West Nile Virus and EEE Continue to Pose Risks

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New EEE positive mosquitoes are found in southeast Massachusetts. West Nile Virus persists in birds and mosquitoes as kids get ready for school.

The Massachusetts Department of Public Health (DPH) announced that mosquitoes from the town of Berkley have tested positive for Eastern Equine Encephalitis (EEE). Last week, health officials announced that EEE infected mosquitoes had also been identified in the town of Carver.

DPH also announced today that multiple mosquito samples collected during the last week have tested positive for West Nile virus (WNV). The mosquito samples were collected from the communities of Boston, Clinton, Foxborough, New Bedford, Newton, Northampton, Norton, Wayland, Westport and Westwood.

In addition to these mosquito samples, WNV has also been found in crows from Barnstable, Edgartown, East Longmeadow, Longmeadow, Norfolk, North Andover, and Hatfield, and in blue jays from Barnstable, Carlisle, Hampden, Scituate, and Watertown.

“Even though many of us think of Labor Day Weekend as the end of summer, mosquitoes will be around until a hard frost,” said DPH State Epidemiologist Dr. Al DeMaria. “We are still seeing a lot of virus around – in every part of the state. Kids will soon be involved in after school activities during the time of day when mosquitoes are most active, so we want parents and schools to remind young people to cover up and use bug spray to help prevent mosquito bites.”

While there weren’t any human cases of EEE during 2007, there were 13 cases with 6 deaths from 2004 through 2006. In 2007, there were six human cases of WNV in Massachusetts.

Both EEE and WNV are usually spread to humans through the bite of an infected mosquito. WNV can infect people of all ages but people over the age of 50 are at higher risk for severe disease. EEE is a generally more serious disease in all ages and can even cause death.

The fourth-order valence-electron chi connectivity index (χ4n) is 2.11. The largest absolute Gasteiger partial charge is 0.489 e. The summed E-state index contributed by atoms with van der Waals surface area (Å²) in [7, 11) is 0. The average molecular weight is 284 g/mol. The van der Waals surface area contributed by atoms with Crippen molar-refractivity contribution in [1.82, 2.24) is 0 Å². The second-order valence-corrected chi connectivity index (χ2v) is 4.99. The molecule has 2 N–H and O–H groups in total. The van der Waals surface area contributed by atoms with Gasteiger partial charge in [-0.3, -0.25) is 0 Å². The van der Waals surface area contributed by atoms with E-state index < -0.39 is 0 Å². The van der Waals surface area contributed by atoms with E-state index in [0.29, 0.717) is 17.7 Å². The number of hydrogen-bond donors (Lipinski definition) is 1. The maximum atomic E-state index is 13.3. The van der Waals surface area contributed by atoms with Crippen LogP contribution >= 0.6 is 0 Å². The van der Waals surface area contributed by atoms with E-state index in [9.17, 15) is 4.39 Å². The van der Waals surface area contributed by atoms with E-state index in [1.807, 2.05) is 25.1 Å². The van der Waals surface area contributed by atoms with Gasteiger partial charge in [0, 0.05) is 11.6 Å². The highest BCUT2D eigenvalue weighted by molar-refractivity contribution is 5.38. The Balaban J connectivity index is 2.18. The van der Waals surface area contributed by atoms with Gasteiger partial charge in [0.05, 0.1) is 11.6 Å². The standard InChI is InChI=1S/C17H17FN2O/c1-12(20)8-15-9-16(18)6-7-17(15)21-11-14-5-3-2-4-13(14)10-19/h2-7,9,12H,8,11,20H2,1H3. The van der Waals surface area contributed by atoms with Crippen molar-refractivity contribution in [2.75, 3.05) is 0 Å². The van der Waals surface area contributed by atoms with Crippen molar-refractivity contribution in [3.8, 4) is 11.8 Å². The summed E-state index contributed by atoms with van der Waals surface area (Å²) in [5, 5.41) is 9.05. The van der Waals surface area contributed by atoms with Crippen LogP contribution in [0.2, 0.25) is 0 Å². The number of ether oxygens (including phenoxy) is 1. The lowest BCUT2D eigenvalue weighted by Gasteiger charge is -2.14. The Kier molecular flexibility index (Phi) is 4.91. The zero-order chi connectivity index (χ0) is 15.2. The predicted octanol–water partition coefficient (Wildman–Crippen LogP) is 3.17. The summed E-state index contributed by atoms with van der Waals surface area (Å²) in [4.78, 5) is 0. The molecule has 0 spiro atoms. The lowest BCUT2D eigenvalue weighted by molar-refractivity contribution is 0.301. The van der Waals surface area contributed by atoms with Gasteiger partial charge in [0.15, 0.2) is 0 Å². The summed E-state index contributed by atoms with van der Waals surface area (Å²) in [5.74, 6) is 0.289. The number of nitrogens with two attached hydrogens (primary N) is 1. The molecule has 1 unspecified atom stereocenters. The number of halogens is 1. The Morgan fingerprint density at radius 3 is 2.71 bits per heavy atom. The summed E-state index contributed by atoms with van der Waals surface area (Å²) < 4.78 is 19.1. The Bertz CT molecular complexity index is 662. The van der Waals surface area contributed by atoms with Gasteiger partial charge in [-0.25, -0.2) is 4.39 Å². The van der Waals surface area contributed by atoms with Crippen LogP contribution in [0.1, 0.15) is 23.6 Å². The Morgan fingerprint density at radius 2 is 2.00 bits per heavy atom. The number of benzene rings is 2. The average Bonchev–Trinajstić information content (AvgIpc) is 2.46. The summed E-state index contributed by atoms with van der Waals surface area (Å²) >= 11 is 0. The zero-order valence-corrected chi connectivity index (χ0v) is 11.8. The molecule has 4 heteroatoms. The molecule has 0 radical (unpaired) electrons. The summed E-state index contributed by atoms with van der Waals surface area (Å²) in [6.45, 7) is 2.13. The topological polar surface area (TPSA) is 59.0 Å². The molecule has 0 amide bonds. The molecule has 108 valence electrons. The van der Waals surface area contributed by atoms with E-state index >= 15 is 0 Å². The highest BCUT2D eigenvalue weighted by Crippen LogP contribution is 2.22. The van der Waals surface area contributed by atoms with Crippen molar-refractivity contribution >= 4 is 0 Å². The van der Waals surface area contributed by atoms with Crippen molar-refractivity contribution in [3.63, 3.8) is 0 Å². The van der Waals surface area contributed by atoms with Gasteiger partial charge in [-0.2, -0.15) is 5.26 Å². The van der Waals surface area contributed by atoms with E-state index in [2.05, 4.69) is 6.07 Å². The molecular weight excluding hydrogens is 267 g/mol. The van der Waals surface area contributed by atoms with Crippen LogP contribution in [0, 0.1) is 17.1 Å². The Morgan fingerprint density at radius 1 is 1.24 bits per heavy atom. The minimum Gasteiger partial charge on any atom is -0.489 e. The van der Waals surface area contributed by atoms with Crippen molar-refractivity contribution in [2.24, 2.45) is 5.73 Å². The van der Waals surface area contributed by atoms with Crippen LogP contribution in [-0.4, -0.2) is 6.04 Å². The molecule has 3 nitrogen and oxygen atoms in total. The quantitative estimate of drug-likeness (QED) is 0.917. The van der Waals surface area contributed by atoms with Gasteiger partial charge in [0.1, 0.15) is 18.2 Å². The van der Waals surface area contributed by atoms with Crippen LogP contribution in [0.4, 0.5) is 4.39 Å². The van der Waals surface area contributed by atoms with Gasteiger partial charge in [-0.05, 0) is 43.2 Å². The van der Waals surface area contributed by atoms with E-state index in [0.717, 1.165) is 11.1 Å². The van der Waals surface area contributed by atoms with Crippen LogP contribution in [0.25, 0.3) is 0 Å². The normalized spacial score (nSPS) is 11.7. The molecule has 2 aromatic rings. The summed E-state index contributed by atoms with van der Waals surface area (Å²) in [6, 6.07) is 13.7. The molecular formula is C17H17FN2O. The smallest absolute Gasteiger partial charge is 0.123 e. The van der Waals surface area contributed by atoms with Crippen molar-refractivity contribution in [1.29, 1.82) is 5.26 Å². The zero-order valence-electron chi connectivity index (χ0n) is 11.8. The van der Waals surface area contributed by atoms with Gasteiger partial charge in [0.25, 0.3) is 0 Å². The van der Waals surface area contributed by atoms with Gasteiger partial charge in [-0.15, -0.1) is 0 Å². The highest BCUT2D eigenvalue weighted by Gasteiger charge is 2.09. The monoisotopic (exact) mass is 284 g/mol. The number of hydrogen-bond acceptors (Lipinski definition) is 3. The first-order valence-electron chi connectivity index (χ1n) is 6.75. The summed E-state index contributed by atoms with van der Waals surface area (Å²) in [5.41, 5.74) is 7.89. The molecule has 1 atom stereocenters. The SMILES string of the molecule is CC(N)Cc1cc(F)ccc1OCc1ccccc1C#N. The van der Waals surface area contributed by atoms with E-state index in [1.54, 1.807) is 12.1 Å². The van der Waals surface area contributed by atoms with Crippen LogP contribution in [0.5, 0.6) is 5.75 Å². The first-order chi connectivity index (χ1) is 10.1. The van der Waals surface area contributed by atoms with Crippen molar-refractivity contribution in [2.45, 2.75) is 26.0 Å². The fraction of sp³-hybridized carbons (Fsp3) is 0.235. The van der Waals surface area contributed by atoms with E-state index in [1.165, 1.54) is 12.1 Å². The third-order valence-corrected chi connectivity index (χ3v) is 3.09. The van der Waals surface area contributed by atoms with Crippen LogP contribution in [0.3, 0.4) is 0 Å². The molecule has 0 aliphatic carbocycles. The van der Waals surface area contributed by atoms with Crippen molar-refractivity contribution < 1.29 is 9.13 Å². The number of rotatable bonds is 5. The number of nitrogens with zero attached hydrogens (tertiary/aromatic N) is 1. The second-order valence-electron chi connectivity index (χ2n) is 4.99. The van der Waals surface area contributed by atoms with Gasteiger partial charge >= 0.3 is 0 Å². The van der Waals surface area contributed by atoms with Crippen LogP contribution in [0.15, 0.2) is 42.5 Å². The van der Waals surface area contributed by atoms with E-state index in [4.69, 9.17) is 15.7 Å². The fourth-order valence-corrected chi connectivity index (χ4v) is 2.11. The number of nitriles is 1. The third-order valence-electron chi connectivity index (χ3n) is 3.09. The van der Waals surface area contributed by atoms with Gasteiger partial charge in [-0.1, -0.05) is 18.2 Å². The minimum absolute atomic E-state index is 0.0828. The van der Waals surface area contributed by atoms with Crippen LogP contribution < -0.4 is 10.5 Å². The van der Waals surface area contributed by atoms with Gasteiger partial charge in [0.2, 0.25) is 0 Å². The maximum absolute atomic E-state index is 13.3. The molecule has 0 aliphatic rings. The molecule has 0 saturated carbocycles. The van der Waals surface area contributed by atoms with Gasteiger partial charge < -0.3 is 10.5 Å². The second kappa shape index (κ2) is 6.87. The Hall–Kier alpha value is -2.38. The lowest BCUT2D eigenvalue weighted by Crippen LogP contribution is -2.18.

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WNV positive bird and mosquito results from 2008 can be found on the Arbovirus Surveillance Information web page at westnile.ashtonweb.com.

People have an important role to play in protecting themselves and their loved ones from illnesses caused by mosquitoes.
Avoid Mosquito Bites

Be Aware of Peak Mosquito Hours. The hours from dusk to dawn are peak biting times for many mosquitoes. Consider rescheduling outdoor activities that occur during evening or early morning.

Clothing Can Help Reduce Mosquito Bites. Wearing long-sleeves, long pants and socks when outdoors will help keep mosquitoes away from your skin.

Apply Insect Repellent when outdoors. Use a repellent with DEET (N, N-diethyl-m-toluamide), permethrin, picaridin (KBR 3023), oil of lemon eucalyptus [p-methane 3, 8-diol (PMD)] or IR3535 according to the instructions on the product label. DEET products should not be used on infants under two months of age and should be used in concentrations of 30% or less on older children. Oil of lemon eucalyptus should not be used on children under three years of age.
Mosquito-Proof Your Home

Drain Standing Water. Mosquitoes lay their eggs in standing water. Limit the number of places around your home for mosquitoes to breed by either draining or discarding items that hold water. Check rain gutters and drains. Empty any unused flowerpots and wading pools, and change water in birdbaths frequently.

Install or Repair Screens. Keep mosquitoes outside by having tightly-fitting screens on all of your windows and doors.
Report Dead Birds

Dead crows or blue jays may be a sign that WNV is circulating among the birds and mosquitoes in your area. Call 1-866-MASS WNV to report a dead bird. By reporting dead birds, you can play an important role in monitoring WNV.

More information is available on the DPH website: www.mass.gov/dph/wnv. Information about WNV and Eastern Equine Encephalitis (EEE) is also available by calling the DPH recorded information line at 1-866-MASS-WNV (1-866-627-7968), or the Epidemiology Program at 617-983-6800.

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